A galactic tide is a tidal force experienced by objects subject to the gravitational field of a galaxy such as the Milky Way. Particular areas of interest concerning galactic tides include galactic collisions, the disruption of dwarf or satellite galaxies, and the Milky Way's tidal effect on the Oort cloud of the Solar System.
Tidal forces are dependent on the gradient of a gravitational field, rather than its strength, and so tidal effects are usually limited to the immediate surroundings of a galaxy. Two large galaxies undergoing collisions or passing nearby each other will be subjected to very large tidal forces, often producing the most visually striking demonstrations of galactic tides in action.
Two interacting galaxies will rarely (if ever) collide head-on, and the tidal forces will distort each galaxy along an axis pointing roughly towards and away from its perturber. As the two galaxies briefly orbit each other, these distorted regions, which are pulled away from the main body of each galaxy, will be sheared by the galaxy's differential rotation and flung off into intergalactic space, forming tidal tails. Such tails are typically strongly curved. If a tail appears to be straight, it is probably being viewed edge-on. The stars and gas that comprise the tails will have been pulled from the easily distorted galactic discs (or other extremities) of one or both bodies, rather than the gravitationally bound galactic centres.Two very prominent examples of collisions producing tidal tails are the Mice Galaxies and the Antennae Galaxies.
Just as the Moon raises two water tides on opposite sides of the Earth, so a galactic tide produces two arms in its galactic companion. While a large tail is formed if the perturbed galaxy is equal to or less massive than its partner, if it is significantly more massive than the perturbing galaxy, then the trailing arm will be relatively minor, and the leading arm, sometimes called a bridge, will be more prominent.Tidal bridges are typically harder to distinguish than tidal tails: in the first instance, the bridge may be absorbed by the passing galaxy or the resulting merged galaxy, making it visible for a shorter duration than a typical large tail. Secondly, if one of the two galaxies is in the foreground, then the second galaxy — and the bridge between them — may be partially obscured. Together, these effects can make it hard to see where one galaxy ends and the next begins. Tidal loops, where a tail joins with its parent galaxy at both ends, are rarer still.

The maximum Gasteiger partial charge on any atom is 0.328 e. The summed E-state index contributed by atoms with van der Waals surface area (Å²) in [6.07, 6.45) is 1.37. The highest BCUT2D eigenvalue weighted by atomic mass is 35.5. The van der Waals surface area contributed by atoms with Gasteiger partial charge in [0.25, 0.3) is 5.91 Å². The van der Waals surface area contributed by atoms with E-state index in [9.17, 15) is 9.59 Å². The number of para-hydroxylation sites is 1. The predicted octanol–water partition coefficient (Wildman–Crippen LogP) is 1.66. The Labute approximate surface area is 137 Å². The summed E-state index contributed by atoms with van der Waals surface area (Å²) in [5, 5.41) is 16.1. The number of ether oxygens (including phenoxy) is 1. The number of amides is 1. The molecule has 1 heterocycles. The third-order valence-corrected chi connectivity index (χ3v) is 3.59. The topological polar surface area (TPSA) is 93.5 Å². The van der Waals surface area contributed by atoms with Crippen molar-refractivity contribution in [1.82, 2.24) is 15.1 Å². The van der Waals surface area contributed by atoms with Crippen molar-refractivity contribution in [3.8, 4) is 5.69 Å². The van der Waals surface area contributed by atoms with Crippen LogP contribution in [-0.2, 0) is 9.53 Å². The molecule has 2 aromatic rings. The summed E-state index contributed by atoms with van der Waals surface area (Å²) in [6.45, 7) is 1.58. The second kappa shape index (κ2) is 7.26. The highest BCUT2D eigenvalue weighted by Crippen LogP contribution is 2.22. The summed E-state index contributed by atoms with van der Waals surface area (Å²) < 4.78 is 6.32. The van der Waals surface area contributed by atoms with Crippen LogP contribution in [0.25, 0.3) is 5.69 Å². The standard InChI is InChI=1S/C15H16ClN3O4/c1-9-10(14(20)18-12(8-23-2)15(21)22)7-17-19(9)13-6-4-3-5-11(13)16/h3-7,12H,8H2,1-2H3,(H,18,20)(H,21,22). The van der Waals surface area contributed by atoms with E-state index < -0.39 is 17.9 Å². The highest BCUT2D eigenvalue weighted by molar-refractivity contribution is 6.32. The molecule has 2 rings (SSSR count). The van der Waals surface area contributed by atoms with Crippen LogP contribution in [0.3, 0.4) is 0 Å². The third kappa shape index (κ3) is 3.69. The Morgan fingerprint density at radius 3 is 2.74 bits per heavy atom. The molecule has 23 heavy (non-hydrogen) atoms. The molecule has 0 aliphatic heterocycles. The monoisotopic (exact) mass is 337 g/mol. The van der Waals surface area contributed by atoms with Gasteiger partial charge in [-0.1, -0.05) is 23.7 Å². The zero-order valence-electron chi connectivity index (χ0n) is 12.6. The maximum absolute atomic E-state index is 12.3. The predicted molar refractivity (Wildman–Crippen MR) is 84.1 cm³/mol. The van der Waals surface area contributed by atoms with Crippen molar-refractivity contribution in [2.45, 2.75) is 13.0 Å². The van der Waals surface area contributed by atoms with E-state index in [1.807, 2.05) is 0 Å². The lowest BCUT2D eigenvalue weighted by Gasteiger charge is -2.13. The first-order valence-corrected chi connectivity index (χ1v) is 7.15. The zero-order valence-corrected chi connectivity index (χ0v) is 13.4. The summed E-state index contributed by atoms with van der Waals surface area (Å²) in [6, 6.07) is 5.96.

Because tidal effects are strongest in the immediate vicinity of a galaxy, satellite galaxies are particularly likely to be affected. Such an external force upon a satellite can produce ordered motions within it, leading to large-scale observable effects: the interior structure and motions of a dwarf satellite galaxy may be severely affected by a galactic tide, inducing rotation (as with the tides of the Earth's oceans) or an anomalous mass-to-luminosity ratio.Satellite galaxies can also be subjected to the same tidal stripping that occurs in galactic collisions, where stars and gas are torn from the extremities of a galaxy, possibly to be absorbed by its companion. The dwarf galaxy M32, a satellite galaxy of Andromeda, may have lost its spiral arms to tidal stripping, while a high star formation rate in the remaining core may be the result of tidally-induced motions of the remaining molecular clouds (Because tidal forces can knead and compress the interstellar gas clouds inside galaxies, they induce large amounts of star formation in small satellites.)